Your class has been divided into teams each with a different responsibility to reach the final goal. Your task is to create the weather report to be broadcast on your school's morning show. How you do this is your choice. Working as a collaborative group will save you time and make your part of the project richer.Resources:
All good researchers keep journals or logs of what they do and find out. You are a good researcher and your journal will be a useful tool for you when you begin to finalize your plan and when you are sharing with the class at the end of each period. Here are some questions that you may want to consider as you write in your journal:
You will also need to assess your work by completing your online Science Journal at the end of the week and by using the Rubrics for the Production Team and the Teamwork Rubric to assess your work during the week.
- What type of visuals will you include in the report (maps, charts, diagrams)?
- Can you create the visuals? If not, where will you get them on the Internet?
- How will you arrange the data for presentation?
- Where will you get the graphics for the report?
- What information will go into the script?
- What weather concepts do you want find more information about?
- What questions do you have for the media specialist?
- What resources did you use?
Creating a weather report is a complex process. Together with your team members make a list of the types of graphics and visuals that you will need. Research the Internet and other media sources such as newspapers for these graphics. You may want to create your own. Look at several weather reports on television and online to see how weather is reported. After doing some research, decide as a group what your presentation will look like.
Important things to consider are:
Listen closely to the meteorologist's delivery. Pay attention to eye contact with the camera, grammar, how fast he/she speaks. Become familiar with the graphics that you will include in the presentation. Know where cities and states are located on the map. When writing the script, make sure it can be delivered in 3 minutes. Practice reading the script before taping. Observe how the media specialist operates the camera for the morning show. Taping for the morning show will be done the day before it airs. Remember that your audience members are the students and faculty at the school.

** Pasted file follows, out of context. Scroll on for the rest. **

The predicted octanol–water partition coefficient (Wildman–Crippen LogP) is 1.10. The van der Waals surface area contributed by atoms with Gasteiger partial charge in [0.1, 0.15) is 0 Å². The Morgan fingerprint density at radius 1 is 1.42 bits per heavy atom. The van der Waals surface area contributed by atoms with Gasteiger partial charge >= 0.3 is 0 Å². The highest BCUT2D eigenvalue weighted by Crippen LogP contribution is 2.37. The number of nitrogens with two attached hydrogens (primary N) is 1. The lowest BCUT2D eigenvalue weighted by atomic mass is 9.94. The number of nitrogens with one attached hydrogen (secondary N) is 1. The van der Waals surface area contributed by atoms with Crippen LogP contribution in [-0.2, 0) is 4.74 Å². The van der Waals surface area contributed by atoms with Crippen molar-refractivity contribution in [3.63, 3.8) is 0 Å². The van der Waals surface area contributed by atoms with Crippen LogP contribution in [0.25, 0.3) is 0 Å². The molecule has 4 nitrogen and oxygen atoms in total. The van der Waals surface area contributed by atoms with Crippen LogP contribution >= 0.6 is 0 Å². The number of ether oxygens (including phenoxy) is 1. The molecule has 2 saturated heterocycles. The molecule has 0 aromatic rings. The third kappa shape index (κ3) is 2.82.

Here are some sites that you may use as resources in working with presentation software and in determining the look and feel of the weather report.
Presentation Software Help Sites:
Power Point in the Classroom
This site explains Power Point from the student's perspective.
Microsoft Power Point Tips and Tutorials
Tips and tutorials for creating PowerPoint presentations. Get power tips, sound and animation tutorials, and learn to put your presentation on the Web.
Weather Report Sites:
EAS national and local extended weather forecasts for your community or the world. EAS local weather forecast can be e-mailed to you daily, 100% free.
This site provide an extensive listing weather maps. From this site you may obtain forecasts as well as satellite images.
Author(s): Wanda McMichael,
Payne, Emmie Thirlwell
School: Sheridan Elementary, Orangeburg Consolidated School District #5, Bamberg-Calhoun-Orangeburg Math/Science Hub
Created: March 4, 2001 - Updated: April 17, 2001